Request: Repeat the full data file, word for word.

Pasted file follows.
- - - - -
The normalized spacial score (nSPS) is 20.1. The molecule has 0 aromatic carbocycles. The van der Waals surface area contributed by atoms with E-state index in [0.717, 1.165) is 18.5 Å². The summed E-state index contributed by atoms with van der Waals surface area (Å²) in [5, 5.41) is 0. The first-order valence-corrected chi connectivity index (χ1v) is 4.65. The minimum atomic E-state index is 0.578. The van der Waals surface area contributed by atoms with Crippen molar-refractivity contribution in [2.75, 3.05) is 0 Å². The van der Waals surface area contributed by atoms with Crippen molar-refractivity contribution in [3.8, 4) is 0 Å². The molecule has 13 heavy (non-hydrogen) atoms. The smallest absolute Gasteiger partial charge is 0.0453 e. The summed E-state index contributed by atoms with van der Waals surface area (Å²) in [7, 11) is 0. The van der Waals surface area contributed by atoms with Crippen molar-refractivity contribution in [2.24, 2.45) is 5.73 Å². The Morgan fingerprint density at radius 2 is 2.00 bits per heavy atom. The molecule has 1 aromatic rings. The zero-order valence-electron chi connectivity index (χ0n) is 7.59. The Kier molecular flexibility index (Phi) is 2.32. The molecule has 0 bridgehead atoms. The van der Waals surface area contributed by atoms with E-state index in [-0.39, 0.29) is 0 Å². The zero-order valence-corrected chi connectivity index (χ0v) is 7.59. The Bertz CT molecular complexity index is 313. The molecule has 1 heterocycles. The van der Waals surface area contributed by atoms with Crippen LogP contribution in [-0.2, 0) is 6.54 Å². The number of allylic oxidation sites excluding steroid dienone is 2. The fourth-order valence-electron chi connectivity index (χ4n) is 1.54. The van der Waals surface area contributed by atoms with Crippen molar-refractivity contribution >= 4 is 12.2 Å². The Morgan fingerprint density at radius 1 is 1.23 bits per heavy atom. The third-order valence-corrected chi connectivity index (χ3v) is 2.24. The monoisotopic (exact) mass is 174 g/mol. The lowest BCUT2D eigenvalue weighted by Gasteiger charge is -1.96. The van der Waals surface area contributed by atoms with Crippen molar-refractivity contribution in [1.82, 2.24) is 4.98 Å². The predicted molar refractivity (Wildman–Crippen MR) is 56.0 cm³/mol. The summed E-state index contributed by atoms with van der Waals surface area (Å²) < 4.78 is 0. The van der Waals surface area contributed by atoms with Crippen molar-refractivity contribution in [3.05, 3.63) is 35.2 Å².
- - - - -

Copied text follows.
The normalized spacial score (nSPS) is 20.1. The molecule has 0 aromatic carbocycles. The van der Waals surface area contributed by atoms with E-state index in [0.717, 1.165) is 18.5 Å². The summed E-state index contributed by atoms with van der Waals surface area (Å²) in [5, 5.41) is 0. The first-order valence-corrected chi connectivity index (χ1v) is 4.65. The minimum atomic E-state index is 0.578. The van der Waals surface area contributed by atoms with Crippen molar-refractivity contribution in [2.75, 3.05) is 0 Å². The van der Waals surface area contributed by atoms with Crippen molar-refractivity contribution in [3.8, 4) is 0 Å². The molecule has 13 heavy (non-hydrogen) atoms. The smallest absolute Gasteiger partial charge is 0.0453 e. The summed E-state index contributed by atoms with van der Waals surface area (Å²) in [7, 11) is 0. The van der Waals surface area contributed by atoms with Crippen molar-refractivity contribution in [2.24, 2.45) is 5.73 Å². The Morgan fingerprint density at radius 2 is 2.00 bits per heavy atom. The molecule has 1 aromatic rings. The zero-order valence-electron chi connectivity index (χ0n) is 7.59. The Kier molecular flexibility index (Phi) is 2.32. The molecule has 0 bridgehead atoms. The van der Waals surface area contributed by atoms with E-state index in [-0.39, 0.29) is 0 Å². The zero-order valence-corrected chi connectivity index (χ0v) is 7.59. The Bertz CT molecular complexity index is 313. The molecule has 1 heterocycles. The van der Waals surface area contributed by atoms with Crippen LogP contribution in [-0.2, 0) is 6.54 Å². The number of allylic oxidation sites excluding steroid dienone is 2. The fourth-order valence-electron chi connectivity index (χ4n) is 1.54. The van der Waals surface area contributed by atoms with Crippen molar-refractivity contribution >= 4 is 12.2 Å². The Morgan fingerprint density at radius 1 is 1.23 bits per heavy atom. The third-order valence-corrected chi connectivity index (χ3v) is 2.24. The monoisotopic (exact) mass is 174 g/mol. The lowest BCUT2D eigenvalue weighted by Gasteiger charge is -1.96. The van der Waals surface area contributed by atoms with Crippen molar-refractivity contribution in [1.82, 2.24) is 4.98 Å². The predicted molar refractivity (Wildman–Crippen MR) is 56.0 cm³/mol. The summed E-state index contributed by atoms with van der Waals surface area (Å²) < 4.78 is 0. The van der Waals surface area contributed by atoms with Crippen molar-refractivity contribution in [3.05, 3.63) is 35.2 Å².